Breast Cancer Genes Are a Problem for Men Too

The Philadelphia Inquirer reported an increase in research and support, specifically for male carriers of BRCA1/2 mutations. These mutations are known for being strong indicators of breast and ovarian cancer risk, as well as other types of cancer.

"Men very much matter in this equation," said Jacquelyn Powers, MS, CGC, a genetic counselor at Penn's Basser Research Center for BRCA, during her presentation at a recent conference in Philadelphia with partner organization, FORCE.

Understanding Hereditary Cancer Risk for Male Carriers

In men, mutations in either gene raise the risk for breast cancer as well as risk for other cancers. In fact, men with BRCA1 mutations have between a 1 and 5 percent lifetime risk of breast cancer, and men with BRCA2 mutation have between a 5 and 10 percent lifetime risk of breast cancer.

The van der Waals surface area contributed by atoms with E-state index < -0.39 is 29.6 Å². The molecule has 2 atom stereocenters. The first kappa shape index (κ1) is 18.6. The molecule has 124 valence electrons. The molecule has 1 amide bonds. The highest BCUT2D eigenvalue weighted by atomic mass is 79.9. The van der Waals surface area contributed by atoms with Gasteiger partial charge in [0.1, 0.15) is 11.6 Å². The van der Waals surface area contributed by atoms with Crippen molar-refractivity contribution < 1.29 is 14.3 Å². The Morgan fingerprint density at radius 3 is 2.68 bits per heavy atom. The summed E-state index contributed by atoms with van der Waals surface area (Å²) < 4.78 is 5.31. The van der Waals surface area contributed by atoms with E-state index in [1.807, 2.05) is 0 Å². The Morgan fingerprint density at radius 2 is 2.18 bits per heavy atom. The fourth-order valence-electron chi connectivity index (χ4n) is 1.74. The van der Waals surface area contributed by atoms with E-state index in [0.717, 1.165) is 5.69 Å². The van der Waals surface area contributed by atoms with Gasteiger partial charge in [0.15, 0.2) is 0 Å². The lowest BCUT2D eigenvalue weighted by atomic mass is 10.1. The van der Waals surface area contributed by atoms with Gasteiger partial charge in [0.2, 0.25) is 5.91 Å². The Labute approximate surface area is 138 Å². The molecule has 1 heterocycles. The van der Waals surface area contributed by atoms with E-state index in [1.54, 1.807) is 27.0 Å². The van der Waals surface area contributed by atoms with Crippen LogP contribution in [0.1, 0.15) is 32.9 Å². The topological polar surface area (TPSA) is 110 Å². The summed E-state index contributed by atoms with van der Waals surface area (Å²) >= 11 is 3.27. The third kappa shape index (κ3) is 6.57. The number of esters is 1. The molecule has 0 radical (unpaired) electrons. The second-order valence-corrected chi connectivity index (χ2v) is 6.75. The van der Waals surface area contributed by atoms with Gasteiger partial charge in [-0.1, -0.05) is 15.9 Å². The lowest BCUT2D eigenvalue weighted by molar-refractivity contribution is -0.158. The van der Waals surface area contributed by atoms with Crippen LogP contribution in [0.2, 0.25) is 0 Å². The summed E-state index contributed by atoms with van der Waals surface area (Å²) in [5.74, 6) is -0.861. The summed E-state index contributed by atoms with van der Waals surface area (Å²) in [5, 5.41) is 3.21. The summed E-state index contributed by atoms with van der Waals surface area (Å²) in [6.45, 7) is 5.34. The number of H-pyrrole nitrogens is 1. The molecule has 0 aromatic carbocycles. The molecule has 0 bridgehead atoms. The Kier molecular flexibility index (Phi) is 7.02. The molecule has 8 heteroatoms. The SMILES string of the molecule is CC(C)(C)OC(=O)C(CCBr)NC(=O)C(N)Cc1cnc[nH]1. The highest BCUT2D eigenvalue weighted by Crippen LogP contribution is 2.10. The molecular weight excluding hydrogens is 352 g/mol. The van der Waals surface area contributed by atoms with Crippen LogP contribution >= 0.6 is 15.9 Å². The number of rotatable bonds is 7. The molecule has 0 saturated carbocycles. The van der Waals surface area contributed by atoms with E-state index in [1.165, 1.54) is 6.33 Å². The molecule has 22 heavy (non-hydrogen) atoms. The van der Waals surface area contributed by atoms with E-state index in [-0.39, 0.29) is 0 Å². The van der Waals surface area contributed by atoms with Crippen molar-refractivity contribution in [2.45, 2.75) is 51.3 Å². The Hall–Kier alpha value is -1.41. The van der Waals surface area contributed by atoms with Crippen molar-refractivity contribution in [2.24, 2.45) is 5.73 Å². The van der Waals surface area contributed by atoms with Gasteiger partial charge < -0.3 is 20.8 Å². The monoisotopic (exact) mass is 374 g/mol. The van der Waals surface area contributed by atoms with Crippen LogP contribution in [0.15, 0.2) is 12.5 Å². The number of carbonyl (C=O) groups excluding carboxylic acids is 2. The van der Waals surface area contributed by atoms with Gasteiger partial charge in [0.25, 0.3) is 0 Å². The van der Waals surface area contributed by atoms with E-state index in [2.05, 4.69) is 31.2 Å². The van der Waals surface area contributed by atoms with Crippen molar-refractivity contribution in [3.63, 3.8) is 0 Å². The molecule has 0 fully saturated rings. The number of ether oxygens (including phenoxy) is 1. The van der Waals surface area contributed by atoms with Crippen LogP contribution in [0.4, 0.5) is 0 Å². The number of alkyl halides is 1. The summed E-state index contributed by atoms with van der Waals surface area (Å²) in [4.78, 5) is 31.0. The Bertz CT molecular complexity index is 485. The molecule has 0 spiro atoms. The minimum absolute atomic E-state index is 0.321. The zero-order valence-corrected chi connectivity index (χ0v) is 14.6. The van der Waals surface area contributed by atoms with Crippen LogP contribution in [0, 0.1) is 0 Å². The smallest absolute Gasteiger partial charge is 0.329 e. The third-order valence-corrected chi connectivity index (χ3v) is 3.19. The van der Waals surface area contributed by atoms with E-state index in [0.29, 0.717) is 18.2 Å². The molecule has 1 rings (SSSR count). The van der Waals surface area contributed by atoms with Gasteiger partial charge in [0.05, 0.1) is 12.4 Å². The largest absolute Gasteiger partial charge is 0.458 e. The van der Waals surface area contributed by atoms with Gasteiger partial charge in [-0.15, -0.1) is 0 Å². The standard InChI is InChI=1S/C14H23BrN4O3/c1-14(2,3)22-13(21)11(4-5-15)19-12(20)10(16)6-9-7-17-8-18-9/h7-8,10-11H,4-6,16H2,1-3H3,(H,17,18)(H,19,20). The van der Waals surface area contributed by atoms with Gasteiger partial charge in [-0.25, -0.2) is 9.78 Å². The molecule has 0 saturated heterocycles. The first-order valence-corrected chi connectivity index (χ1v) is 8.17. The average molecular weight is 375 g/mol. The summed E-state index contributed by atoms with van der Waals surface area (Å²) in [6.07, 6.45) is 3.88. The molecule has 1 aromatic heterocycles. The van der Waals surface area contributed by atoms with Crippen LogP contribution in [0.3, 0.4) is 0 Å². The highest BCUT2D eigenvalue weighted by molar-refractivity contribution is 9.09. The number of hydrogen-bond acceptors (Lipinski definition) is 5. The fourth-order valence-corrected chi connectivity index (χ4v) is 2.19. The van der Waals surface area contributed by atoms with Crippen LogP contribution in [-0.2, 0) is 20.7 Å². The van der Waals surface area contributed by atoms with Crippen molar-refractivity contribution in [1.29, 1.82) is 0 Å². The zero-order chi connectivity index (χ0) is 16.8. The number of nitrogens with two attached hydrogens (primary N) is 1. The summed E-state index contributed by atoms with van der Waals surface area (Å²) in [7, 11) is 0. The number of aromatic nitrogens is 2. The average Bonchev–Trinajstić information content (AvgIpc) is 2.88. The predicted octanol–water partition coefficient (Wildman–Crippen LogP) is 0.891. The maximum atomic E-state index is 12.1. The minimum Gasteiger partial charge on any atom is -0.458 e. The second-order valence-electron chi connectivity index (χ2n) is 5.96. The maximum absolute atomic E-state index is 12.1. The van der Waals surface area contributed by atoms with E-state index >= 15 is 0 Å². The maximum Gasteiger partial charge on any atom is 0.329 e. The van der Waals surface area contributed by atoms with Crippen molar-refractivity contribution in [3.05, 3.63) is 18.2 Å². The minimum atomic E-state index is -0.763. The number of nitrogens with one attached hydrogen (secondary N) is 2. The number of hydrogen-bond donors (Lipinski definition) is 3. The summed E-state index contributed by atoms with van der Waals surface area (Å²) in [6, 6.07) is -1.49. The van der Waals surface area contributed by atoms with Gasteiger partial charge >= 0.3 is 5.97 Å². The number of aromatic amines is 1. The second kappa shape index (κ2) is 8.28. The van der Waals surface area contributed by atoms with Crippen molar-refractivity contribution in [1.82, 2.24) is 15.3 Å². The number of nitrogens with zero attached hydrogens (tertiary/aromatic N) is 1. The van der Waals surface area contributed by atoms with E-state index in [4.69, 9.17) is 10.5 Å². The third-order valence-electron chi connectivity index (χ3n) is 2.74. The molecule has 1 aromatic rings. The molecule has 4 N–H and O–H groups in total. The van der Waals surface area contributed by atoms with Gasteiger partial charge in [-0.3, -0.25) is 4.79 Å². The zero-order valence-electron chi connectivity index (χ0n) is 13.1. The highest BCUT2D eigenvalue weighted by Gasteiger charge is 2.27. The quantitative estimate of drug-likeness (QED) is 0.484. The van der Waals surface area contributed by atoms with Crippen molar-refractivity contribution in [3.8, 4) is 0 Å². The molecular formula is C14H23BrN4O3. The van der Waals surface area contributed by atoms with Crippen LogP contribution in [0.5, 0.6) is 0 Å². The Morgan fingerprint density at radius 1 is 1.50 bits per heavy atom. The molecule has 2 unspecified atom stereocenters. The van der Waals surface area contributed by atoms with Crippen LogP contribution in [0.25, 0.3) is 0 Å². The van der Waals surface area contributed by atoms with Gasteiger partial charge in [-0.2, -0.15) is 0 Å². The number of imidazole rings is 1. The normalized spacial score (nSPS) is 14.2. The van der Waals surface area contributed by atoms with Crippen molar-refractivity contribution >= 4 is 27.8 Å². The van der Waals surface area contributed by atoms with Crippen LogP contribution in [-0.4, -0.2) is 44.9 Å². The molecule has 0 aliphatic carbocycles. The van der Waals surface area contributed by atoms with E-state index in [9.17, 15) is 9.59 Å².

Typically, a man's risk of breast cancer is 0.1 percent, or 1 in 1,000. Men who carry a BRCA mutation may also have an increased risk of prostate cancer, melanoma and pancreatic cancer.

Men, as well as women, can inherit and pass on a BRCA mutation to their children, further driving the demand for new research and support.

Penn Investigators Take Leading Role in Research

In one international study, investigators from Penn are exploring the best way to screen male carriers with increased prostate cancer risk. Men with BRCA1/2 mutations who develop prostate cancer tend to develop these cancers at an earlier age than average and may develop more aggressive forms of the disease.

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The Focus on Cancer blog discusses a variety of cancer-related topics, including treatment advances, research efforts and clinical trials, nutrition, support groups, survivorship and patient stories.

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